Missouri Judge Blocks Parts Of State Voter Photo ID Law
A Missouri judge ruled on Tuesday that state election officials can no longer tell voters they must show a photo ID in order to cast a ballot. The ruling blocks part of Missouri's voter identification law.
Cole County's Judge Richard Callahan said the state cannot advertise that a photo identification is required to cast a ballot. "No compelling state interest is served by misleading local election authorities and voters into believing a photo ID card is a requirement for voting," he wrote in his ruling.
The Missouri General Assembly approved a constitutional amendment mandating voter photo identification in 2016. The state is one of 34 that requires voters to show some form of identification at the polls. The specific identification varies from state to state.
Tuesday's ruling doesn't invalidate this law, which says voters must establish their identity, altogether.
Reuters reports that according to Callahan's ruling, "state officials can no longer spread materials that say a photo identification card is required to vote or that voters will be asked to show a photo ID card, without specifying other forms of identification that voters may also show."
The ruling also forbids state officials from requiring people lacking photo identification to sign a sworn statement and present some other form of identification to cast a ballot. This would "impermissibly infringes on a citizen's right to vote as guaranteed under the Missouri Constitution," he wrote in his ruling.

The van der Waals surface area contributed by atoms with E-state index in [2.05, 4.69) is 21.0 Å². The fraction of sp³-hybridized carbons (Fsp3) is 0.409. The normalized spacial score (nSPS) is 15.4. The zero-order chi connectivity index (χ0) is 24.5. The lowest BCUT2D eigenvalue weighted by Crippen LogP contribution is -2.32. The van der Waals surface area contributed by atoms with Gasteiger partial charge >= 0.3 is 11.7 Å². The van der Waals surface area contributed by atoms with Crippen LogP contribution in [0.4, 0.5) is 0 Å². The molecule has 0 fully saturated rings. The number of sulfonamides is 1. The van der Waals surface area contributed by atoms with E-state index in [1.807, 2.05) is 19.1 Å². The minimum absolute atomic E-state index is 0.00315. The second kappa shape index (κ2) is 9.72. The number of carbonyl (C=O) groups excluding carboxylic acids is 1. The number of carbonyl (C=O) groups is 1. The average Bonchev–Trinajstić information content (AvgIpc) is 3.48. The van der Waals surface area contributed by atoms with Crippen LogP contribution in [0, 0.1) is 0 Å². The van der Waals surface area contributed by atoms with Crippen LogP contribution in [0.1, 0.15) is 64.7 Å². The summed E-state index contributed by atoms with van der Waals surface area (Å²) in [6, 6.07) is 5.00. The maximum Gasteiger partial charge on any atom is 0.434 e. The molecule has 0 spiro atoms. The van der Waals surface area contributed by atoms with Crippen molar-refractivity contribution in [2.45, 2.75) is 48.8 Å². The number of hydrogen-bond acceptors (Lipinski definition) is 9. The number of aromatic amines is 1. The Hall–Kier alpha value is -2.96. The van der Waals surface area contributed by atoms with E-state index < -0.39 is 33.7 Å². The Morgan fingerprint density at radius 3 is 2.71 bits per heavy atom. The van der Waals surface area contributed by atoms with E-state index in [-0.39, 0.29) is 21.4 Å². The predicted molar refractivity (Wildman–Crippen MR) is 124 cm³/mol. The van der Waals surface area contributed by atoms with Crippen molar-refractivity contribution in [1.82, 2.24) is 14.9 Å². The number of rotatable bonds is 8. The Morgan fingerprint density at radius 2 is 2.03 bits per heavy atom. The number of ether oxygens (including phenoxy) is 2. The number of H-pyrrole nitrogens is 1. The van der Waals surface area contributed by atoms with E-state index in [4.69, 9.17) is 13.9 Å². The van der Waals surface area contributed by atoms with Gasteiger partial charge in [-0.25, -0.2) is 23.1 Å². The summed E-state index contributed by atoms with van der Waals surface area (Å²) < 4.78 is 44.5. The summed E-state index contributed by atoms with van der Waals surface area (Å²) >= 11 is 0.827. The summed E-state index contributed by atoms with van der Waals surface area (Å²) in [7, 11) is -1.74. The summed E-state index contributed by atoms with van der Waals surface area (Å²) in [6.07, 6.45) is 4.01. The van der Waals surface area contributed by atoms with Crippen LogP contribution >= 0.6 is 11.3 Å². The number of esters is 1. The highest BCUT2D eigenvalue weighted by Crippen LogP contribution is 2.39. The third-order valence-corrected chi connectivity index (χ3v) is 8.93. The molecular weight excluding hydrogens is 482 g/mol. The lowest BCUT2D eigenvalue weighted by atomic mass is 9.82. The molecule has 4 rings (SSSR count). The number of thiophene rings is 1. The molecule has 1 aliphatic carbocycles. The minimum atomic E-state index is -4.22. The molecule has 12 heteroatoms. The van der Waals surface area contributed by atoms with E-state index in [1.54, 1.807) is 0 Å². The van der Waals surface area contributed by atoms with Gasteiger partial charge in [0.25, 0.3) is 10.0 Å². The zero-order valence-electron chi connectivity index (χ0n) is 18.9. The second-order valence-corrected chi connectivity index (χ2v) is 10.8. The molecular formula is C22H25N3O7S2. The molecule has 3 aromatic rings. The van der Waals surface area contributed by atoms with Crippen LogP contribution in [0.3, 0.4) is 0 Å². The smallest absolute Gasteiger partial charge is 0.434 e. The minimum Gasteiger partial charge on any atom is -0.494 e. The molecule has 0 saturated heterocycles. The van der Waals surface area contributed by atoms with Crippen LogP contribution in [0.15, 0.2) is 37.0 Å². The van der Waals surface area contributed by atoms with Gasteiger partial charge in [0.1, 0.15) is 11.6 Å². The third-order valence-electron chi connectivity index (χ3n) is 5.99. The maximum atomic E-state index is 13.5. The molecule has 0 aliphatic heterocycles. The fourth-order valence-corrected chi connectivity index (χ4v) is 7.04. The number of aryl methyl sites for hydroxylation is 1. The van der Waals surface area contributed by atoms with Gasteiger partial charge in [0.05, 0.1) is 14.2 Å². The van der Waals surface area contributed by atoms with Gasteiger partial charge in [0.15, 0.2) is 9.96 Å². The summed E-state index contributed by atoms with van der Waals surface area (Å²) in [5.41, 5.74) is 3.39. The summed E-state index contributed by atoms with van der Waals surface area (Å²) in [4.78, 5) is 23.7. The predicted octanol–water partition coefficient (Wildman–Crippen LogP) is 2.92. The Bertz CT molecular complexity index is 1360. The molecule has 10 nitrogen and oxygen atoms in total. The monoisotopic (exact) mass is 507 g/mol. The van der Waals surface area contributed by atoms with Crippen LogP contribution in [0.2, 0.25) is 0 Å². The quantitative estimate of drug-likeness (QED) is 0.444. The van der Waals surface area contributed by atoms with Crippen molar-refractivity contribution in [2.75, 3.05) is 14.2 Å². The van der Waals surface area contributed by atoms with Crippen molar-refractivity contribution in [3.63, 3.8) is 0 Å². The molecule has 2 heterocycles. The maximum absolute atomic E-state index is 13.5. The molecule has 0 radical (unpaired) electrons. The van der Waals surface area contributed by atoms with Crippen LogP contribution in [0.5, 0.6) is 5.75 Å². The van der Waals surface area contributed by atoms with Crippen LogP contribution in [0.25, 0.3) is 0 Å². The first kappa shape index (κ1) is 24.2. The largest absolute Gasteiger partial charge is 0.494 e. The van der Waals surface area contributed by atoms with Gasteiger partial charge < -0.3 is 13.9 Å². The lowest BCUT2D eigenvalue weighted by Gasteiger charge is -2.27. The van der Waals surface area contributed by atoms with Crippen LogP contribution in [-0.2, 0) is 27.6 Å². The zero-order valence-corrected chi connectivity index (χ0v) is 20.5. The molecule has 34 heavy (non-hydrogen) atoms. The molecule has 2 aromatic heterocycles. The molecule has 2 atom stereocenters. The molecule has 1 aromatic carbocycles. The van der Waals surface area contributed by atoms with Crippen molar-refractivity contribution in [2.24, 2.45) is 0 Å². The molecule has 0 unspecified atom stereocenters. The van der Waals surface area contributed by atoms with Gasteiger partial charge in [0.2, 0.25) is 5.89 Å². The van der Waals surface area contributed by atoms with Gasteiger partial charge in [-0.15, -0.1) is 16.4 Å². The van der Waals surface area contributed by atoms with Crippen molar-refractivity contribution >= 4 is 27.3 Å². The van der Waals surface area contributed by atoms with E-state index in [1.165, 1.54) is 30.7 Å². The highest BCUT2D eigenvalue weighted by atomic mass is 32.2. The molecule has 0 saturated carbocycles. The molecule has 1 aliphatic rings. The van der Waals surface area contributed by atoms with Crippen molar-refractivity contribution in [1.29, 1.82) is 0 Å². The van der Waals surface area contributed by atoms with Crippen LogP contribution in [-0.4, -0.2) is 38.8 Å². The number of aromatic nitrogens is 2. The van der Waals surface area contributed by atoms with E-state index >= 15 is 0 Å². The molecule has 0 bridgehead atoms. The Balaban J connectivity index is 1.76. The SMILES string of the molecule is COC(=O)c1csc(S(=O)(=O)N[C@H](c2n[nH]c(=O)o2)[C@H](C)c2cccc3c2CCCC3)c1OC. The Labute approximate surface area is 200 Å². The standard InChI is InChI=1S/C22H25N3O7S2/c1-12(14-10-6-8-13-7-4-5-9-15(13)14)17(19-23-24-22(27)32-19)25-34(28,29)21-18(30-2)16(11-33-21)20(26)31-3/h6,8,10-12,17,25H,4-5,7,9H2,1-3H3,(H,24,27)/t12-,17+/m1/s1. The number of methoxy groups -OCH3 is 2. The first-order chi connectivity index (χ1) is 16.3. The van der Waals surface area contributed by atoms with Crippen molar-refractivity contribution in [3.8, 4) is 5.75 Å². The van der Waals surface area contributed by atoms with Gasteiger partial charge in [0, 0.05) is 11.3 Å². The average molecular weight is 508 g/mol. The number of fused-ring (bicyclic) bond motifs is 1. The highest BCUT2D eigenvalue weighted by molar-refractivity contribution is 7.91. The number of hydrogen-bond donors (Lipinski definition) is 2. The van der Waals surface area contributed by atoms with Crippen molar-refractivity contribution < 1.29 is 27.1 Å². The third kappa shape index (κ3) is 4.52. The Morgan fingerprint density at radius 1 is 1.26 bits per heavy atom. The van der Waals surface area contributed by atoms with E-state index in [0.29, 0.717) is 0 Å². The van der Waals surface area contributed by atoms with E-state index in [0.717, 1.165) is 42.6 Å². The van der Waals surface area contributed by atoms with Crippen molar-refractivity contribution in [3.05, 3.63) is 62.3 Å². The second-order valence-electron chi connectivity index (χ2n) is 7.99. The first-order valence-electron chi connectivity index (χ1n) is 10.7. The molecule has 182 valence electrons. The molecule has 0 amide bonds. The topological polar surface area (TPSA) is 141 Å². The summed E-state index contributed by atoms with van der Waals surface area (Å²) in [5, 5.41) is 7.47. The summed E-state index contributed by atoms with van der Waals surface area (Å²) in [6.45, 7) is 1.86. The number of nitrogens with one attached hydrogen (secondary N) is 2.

The decision followed a June lawsuit filed by Priorities USA, a "voter-centric" progressive advocacy organization. Its suit asked the court to restrain the state's "burdensome" photo identification requirements, calling them a "constitutional farce." Priorities USA claimed the law could disenfranchise 220,000 eligible voters.
Missouri secretary of state Jay Ashcroft has touted the law as a means of curbing voter fraud. He called the 2016 law simple in a press release earlier this year. "If you're registered to vote, you can vote," Ashcroft said. The St. Louis Post-Dispatch reports he has only confirmed one instance of voter impersonation in the state.
The Associated Press reports that Ashcroft says he believes a higher court will overturn the decision.
The decision comes as a highly watched Senate race between Democratic Sen. Claire McCaskill and her Republican challenger, Attorney General Josh Hawley, edges closer.
Copyright 2020 NPR. To see more, visit https://www.npr.org.